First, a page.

NYC High Schools: A look at creative programs across the city
In New York City, there’s tons of options for teens when it comes to picking a high school. The city boasts more than 400 schools; many have quirky or out-of-the-box curriculum. While many pride themselves strictly on rigorous academics, others are tailored toward specific interests or careers.
The Department of Education encourages students to start considering high schools as early as the sixth grade, so we’ve compiled a list — it’s by no means exhaustive — of some of the city’s interesting and lesser-known high schools.
Frank Sinatra School of the Arts, 35-12 35th Ave. Astoria, 718-361-9920, franksinatraschoolofthearts.org
Public, approx. 750 students
This school was founded by Tony Bennett and his wife, Susan Benedetto, to honor Frank Sinatra, and to create a public high school that combined rigorous academics with top-notch arts education.
Students can specialize in fine art, dance, vocal and instrumental music, drama and film. In 2009, FSSA opened a brand-new facility at the Kaufman Astoria Studios complex, which boasts a concert hall, two black-box theatres, two dance studios, two art studios and even an outdoor rooftop performance garden. Applicants must audition.
Bronx Compass High School, 1980 Lafayette Ave, Bronx, 718-828-1206,
Public, approx. 90 students
Opened this year, the school encourages students to explore digital/fine art, game design, music production, technology and engineering via its student-run production company. All students have access to laptops, but can also take classes on horticulture. Be sure to check out the chicken coop and huge new orchard and garden.
Academy for Software Engineering (AFSE) and Bronx Academy for Software Engineering (BASE), 40 Irving Pl., 212-253-3299, afsenyc.org; bronxsoftware.org
Public, approx. 128 students (BASE to open in fall 2013)
These are two schools that each have partnerships with tech companies like Foursquare, Google and MakerBot that allow students to learn software engineering and computer science. AFSE opened in 2012 in Union Square and BASE will open this fall in the Bronx.
“This is the first software engineering school in the Bronx,” says BASE’s project leader, Ben Grossman. “Graduates will be ready for continuing study.
There’s a very real chance that the kids will get good-paying jobs straight out of high school...” These programs were announced with fanfare by Mayor Michael R. Bloomberg.
The Urban Assembly New York Harbor School, 10 South St., Slip 7, 212-458-0800, newyorkharborschool.org
Public, approx. 430 students
This public school is located on Governors Island and uses New York City’s waterways to teach skills like boat building and scuba diving as well as environmental stewardship. The campus features a 9,000 square-foot Marine Science and Technology Center.
The Harbor School admits 115 students each year.
Harvey Milk High School, 2-10 Astor Place, 212-477-1555,
Public, approx. 68 students
This public school was founded in 1985 for gay, lesbian, bisexual and transgender youth, as well as students questioning their sexuality, who experience discrimination in mainstream schools.
The transfer high school strives to build confidence in a nurturing environment. Harvey Milk is named after the first openly gay American politician, portrayed by Sean Penn in the film “Milk.”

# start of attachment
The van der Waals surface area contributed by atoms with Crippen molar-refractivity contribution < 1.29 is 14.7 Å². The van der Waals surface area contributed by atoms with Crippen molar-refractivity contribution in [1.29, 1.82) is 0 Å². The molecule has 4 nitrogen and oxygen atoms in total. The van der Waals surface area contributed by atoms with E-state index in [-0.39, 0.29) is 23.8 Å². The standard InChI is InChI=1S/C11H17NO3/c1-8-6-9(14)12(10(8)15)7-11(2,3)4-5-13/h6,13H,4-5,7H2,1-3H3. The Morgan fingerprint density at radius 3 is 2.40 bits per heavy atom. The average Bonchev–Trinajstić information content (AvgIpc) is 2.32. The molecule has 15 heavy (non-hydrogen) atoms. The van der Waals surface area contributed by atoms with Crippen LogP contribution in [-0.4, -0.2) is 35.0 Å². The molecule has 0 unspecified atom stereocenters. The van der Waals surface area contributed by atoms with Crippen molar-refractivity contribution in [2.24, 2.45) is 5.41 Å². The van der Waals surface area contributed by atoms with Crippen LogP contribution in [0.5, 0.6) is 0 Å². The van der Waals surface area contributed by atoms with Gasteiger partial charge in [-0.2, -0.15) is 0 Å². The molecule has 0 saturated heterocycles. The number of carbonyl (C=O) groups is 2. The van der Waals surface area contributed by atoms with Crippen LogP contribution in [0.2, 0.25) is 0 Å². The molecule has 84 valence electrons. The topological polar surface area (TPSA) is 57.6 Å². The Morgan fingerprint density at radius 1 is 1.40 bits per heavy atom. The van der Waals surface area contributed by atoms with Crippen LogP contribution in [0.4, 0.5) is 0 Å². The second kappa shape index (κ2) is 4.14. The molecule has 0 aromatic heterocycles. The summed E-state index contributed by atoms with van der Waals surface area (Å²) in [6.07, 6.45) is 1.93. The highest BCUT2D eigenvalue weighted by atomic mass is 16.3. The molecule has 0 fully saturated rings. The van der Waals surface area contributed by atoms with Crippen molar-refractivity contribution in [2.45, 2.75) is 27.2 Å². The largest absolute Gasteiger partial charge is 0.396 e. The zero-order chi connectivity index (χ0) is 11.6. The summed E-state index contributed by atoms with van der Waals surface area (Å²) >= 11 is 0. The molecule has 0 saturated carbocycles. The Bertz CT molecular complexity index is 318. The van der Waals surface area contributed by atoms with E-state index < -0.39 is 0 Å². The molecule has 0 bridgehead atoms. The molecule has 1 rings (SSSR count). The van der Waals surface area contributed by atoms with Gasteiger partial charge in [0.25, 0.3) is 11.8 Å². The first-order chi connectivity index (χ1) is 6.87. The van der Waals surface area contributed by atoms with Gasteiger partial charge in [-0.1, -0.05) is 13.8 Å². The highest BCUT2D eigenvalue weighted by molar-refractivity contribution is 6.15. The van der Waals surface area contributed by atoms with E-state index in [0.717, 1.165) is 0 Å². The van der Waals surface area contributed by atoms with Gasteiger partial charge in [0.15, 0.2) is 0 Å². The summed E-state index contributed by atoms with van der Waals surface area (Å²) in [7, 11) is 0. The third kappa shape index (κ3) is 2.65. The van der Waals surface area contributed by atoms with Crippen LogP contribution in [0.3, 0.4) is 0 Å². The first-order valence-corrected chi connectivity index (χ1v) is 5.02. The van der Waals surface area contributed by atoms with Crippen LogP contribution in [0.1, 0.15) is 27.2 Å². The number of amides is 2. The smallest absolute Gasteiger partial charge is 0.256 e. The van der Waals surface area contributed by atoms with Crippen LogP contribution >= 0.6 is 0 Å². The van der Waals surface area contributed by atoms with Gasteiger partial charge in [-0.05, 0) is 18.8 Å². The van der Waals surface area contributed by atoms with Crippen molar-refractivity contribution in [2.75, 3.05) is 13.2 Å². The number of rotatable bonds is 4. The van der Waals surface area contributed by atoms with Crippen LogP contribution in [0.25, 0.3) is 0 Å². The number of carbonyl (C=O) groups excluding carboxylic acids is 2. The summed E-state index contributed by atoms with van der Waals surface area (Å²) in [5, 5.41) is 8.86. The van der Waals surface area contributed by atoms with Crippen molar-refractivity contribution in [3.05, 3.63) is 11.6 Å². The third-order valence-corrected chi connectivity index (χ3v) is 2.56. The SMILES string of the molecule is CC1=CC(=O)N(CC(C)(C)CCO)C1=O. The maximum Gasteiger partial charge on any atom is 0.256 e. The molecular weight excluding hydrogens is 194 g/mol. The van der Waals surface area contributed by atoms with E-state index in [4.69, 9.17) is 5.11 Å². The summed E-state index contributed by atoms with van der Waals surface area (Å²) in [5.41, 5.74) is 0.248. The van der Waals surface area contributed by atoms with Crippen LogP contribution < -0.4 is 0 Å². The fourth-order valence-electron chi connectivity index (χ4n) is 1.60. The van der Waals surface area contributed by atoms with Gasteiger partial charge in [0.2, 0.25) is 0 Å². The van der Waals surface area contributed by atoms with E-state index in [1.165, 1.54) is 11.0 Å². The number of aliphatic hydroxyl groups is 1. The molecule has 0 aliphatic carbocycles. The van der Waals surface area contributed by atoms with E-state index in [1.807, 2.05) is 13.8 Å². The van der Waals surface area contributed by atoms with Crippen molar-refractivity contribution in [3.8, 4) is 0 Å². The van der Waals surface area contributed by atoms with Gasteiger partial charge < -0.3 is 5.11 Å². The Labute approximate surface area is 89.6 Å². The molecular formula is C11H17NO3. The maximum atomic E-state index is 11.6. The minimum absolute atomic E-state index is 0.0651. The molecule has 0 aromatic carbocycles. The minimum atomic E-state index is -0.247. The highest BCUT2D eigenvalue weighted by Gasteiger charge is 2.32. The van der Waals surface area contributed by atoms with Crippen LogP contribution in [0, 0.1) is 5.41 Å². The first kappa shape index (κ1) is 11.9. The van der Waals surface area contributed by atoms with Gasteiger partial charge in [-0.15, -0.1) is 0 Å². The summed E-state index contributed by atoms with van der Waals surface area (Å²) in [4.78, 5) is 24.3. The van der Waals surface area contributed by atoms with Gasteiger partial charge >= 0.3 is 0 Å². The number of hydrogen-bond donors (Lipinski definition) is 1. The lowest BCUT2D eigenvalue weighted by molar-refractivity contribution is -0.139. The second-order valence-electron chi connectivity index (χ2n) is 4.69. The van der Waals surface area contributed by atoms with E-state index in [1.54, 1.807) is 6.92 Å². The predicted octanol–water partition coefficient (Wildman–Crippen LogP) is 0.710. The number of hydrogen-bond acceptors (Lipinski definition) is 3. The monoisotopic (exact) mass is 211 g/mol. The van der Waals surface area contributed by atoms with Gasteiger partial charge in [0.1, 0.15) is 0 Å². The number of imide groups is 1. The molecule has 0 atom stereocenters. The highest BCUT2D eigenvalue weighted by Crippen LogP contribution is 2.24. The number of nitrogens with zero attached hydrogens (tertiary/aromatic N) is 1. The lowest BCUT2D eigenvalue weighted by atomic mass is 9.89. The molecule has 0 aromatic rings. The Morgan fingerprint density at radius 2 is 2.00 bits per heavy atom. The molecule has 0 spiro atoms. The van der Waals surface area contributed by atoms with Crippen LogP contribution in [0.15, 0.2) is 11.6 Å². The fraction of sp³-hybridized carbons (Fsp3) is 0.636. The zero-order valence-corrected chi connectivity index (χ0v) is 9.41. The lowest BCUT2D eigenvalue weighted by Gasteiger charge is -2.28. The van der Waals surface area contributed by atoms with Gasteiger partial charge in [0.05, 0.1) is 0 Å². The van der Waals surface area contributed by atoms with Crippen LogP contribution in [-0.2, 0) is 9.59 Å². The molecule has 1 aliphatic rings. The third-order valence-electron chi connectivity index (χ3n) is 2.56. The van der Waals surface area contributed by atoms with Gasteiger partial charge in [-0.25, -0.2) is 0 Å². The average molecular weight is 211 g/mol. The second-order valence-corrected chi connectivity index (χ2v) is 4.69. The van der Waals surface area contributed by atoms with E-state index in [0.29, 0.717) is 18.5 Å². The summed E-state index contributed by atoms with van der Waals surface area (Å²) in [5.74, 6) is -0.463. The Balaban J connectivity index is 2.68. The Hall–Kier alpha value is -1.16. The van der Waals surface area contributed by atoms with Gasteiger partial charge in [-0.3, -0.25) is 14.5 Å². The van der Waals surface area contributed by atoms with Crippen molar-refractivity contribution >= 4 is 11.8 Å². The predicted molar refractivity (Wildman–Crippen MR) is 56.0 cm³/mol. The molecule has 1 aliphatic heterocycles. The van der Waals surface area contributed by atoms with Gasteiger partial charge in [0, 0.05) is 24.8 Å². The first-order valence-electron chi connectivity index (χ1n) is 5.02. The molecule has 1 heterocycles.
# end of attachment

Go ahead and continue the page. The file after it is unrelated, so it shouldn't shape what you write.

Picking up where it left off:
Pathways in Technology Early College High School, 150 Albany Ave., Crown Heights, 718-221-1593, ptechnyc.org
Public, approx. 104 students
P-Tech serves grades 9-14. Yes, 14. This Brooklyn school has partnered with CUNY’s College of Technology to allow students to earn high school and associate’s degrees simultaneously, for free. P-Tech has also joined forces with IBM to provide computer science education and to ensure that its graduates are considered first for jobs with IBM.
“By the time students finish, they have a high school degree, a college degree and a whole array of real-life experience,” said Cass Conrad, executive director of School Support for CUNY.
While P-Tech focuses on IT, two more 9-14 schools will open in the fall: Energy Tech, which is paired with LaGuardia Community College, ConEd and National Grid, and the Health, Education, Research Occupations (HERO) High School in the Bronx, where students will be able to earn their RN in addition to their high school degree.
High School for Language and Innovation, 925 Astor Ave., Bronxwood, 718-944-3625, languagehs.schoolwires.net
Public, approx. 195 students
This Bronx school was founded in 2011 and uses dual-certified and ESL teachers to teach nonnative English speakers who’ve been in the country for less than four years. Native English speakers also attend. Principal Julie Nariman blends all of the students together.
“It works beautifully,” she said. “Schools get too obsessed with levels. There’s this idea that creating separate levels leads to more learning when it really doesn’t.
Powerful communication happens every day in New York City between people who speak different languages.”
Academy for Young Writers, 1065 Elton St., East New York, 718-688-7230, academyforyoungwriters.org
Public, approx. 400 students
Located in a brand-new building, the Academy for Young Writers is built on the belief that writing helps students become more expressive.
Principal Courtney Winkfield emphasizes the school’s dedication to publishing student work.
“When students graduate, they’re four-time published authors. Every year, they create a book of their work and it ranges from poetry to really ambitious historical projects.”
The Academy also has a poet-in-residence, Mahogany Browne.